Man-words tend to be playful, if not downright daft, and they often imply an element of irony and self-deprecation. Man flu, for example, is a common cold whose male sufferer exaggerates the ailment. Many man-phrases serve as one-off gags or niche slang, but others attain quite a high profile. Man fur and mimbo were popularised by Seinfeld; mancation, a vacation for males only, spread swiftly after appearing in the Hollywood comedy The Break-Up; and mancession, an economic recession affecting men in particular, made headlines in the international press.

Some man-words denote commercial products aimed principally at metrosexual men. “Girl stuff, but for guys” is how Mark Peters described these man-brands and mancessories in an article tracing the history and usage of man-words. Nancy Friedman, who admits to “a bit of a mania for man-words”, has written about many of them on her blog Fritinancy. Manbags, manscara and mantyhose are unlikely to appeal to stereotypically manly men, but they point to a clear contemporary trend. What it signifies is open to interpretation – among other things, it might indicate male insecurity or a cultural shift in gender norms.

Handbag dogs

First favoured by Hollywood celebrities who often carry them to "A-list" functions in their handbags, these dogs are now a common sight in the UK as the not-so-rich-and-famous follow suit.

more on: silversurfertoday



Slang for having well-developed musculature, as well as being in a state of undress; a soft, naturally tan leather beloved this season by neo-minimalist designers, i.e.,

Since I started wearing these buff Céline sandals, I feel like I’m getting an extra workout — their wooden platform soles are giving me calves of steel!”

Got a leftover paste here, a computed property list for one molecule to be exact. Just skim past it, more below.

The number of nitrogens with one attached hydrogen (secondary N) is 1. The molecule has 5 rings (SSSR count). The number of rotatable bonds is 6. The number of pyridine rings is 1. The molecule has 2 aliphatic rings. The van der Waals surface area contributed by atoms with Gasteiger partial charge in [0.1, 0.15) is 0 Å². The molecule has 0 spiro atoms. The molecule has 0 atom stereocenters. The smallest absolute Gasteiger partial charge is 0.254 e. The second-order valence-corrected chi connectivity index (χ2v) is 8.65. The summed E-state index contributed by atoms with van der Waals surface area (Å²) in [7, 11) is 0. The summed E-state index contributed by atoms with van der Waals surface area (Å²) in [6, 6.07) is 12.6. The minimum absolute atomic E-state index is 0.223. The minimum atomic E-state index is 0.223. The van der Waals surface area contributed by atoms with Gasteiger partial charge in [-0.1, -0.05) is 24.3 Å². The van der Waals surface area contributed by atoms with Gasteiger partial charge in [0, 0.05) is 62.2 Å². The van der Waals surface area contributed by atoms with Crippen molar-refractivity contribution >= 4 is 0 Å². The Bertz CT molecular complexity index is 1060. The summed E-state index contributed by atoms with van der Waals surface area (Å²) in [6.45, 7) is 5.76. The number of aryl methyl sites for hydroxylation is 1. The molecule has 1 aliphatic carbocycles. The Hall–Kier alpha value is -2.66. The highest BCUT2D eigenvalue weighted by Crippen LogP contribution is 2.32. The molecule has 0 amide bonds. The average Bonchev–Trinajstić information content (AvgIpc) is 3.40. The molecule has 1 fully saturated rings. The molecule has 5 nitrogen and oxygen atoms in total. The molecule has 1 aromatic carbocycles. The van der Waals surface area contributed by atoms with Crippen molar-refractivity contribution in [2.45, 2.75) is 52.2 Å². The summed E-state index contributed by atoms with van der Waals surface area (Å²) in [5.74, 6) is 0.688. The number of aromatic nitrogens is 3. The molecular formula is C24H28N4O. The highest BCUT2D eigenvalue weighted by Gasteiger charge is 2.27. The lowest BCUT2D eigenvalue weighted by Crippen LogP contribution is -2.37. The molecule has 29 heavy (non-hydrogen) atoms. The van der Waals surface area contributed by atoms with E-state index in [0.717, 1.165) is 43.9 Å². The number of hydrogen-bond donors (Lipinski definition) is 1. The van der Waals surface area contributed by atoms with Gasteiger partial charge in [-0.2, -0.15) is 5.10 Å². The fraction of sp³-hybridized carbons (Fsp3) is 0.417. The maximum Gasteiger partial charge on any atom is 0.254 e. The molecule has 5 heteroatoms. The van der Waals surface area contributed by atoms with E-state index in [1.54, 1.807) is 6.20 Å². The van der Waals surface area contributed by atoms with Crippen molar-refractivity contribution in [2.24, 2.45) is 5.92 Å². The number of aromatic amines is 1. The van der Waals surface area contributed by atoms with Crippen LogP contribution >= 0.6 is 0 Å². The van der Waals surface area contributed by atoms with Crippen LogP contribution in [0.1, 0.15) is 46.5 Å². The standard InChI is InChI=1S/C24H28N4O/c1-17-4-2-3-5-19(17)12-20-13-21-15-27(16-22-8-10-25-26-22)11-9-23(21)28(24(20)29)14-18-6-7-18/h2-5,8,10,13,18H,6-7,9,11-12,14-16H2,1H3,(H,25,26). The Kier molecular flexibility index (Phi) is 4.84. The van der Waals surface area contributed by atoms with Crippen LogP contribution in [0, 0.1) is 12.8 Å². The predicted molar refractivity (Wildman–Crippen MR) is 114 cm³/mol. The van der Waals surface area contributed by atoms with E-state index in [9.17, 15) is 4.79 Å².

Ergo, you’ve got to be buff to be in the buff.

published on: Tmag - NYTimes


Superlatives coming on strongest are off the hook, which has topped the old ''wow''; uber, as in ''His whip is uber-fast'' (from the German for ''over, super''); and wooka, as in ''That movie is wooka-sweet.''

read more on: NYTimes


Camo is fashion slang, short for ''camouflage,''used to describe outdoorsy wear that blends in with jungle greenery.
On the gripping post-election cover of The New Republic, the editorial cartoonist Mark Alan Stamaty drew a crowd of recriminating Democrats blaming John Kerry for every possible campaign error, including ''He shouldn't have worn camo.''

read more on: NYTimes



When two people arrive at the same event wearing almost identical dresses

Doppelganger comes from a German word that translates as "double goer." It originally meant "a ghostly counterpart of a living person."

Source: Merriam Webster


Diastema is the technical term for a gap between the front teeth.

It's said that it is now so much of the moment, as part of a move away from perfection towards a more natural look, that some young models are having dental work to create one.